Both of these decisions, addressed further below, contributed to the loss of Canadian sovereignty since it started borrowing money at compound interest from private banks.

Many of the social programs and infrastructure projects mentioned above, were subject to fiscal austerity cuts by the Canadian government in order to sustain the compounded interest charges imposed by the private banks.

Fiscal austerity cuts marginalize Canadians and decrease the citizen’s standard of living in addition to the loss of Canadian sovereignty.

As discussed in Part 3 of this series, one of the main factors in Trudeau’s decision to borrow from the private banks stemmed from the Oil Crisis in the 70s.


Oil Crisis

On October 1973 at the height of the Arab-Israeli War, the Arab members of the Organization of Petroleum Exporting Countries (OPEC) announced an embargo against the U.S., in  response to their decision to re-supply the Israeli military during the war.

OPEC members also extended the embargo to other countries that supported Israel, including Canada.

The effects of the embargo had caused the price of oil to quadruple worldwide.

National Resources Canada, presented a graph of the Average Annual WTI Crude oil prices between 1970 – 2000.


The average annual West Texas Intermediate (WTI) crude oil price over the period, in both nominal and real (2008$) U.S. dollars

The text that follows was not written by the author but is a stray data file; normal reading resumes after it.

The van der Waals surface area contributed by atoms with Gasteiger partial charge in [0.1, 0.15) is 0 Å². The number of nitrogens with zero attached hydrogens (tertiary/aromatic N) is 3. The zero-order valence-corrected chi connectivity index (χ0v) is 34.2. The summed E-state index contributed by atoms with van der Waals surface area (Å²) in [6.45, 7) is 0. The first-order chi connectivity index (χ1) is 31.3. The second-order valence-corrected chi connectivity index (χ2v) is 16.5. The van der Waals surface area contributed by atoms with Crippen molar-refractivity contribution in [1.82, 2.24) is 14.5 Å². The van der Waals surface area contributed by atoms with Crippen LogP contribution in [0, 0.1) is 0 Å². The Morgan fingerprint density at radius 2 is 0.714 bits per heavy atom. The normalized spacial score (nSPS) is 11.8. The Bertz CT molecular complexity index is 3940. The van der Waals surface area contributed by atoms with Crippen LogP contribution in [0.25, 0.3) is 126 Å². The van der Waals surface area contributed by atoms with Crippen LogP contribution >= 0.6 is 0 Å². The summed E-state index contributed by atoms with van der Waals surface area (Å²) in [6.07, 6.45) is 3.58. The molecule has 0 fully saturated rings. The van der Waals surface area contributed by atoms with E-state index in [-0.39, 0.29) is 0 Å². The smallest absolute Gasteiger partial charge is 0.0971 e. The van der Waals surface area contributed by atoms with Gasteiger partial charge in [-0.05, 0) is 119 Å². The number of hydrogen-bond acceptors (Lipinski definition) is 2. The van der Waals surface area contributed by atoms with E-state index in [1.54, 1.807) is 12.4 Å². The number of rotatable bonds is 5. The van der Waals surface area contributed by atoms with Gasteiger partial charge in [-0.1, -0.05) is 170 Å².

The graph revealed that the oil embargo significantly increased the real price of oil.

The difference between the Nominal Price and the Real Price is that the Nominal price, measures the dollar value of oil at the time it was produced.

The Real price adjusts for general price level changes over time, i.e., such as for inflation or deflation. These adjustments present the  prices of oil for various years, as if the value of the dollar remained constant.

The rise in oil prices was enjoyed by the Western provinces, particularly in Alberta, as their oil sands created a massive influx of money that quickly made it the richest province in the federation.

However, this caused an imbalance in Canada since the Eastern provinces did not produce oil and were significantly affected by the embargo.

The federal government under Trudeau, attempted to correct this imbalance through the creation of the government owned Petro-Canada Act, and later the National Energy Program, which were used to divert oil from the west to the east.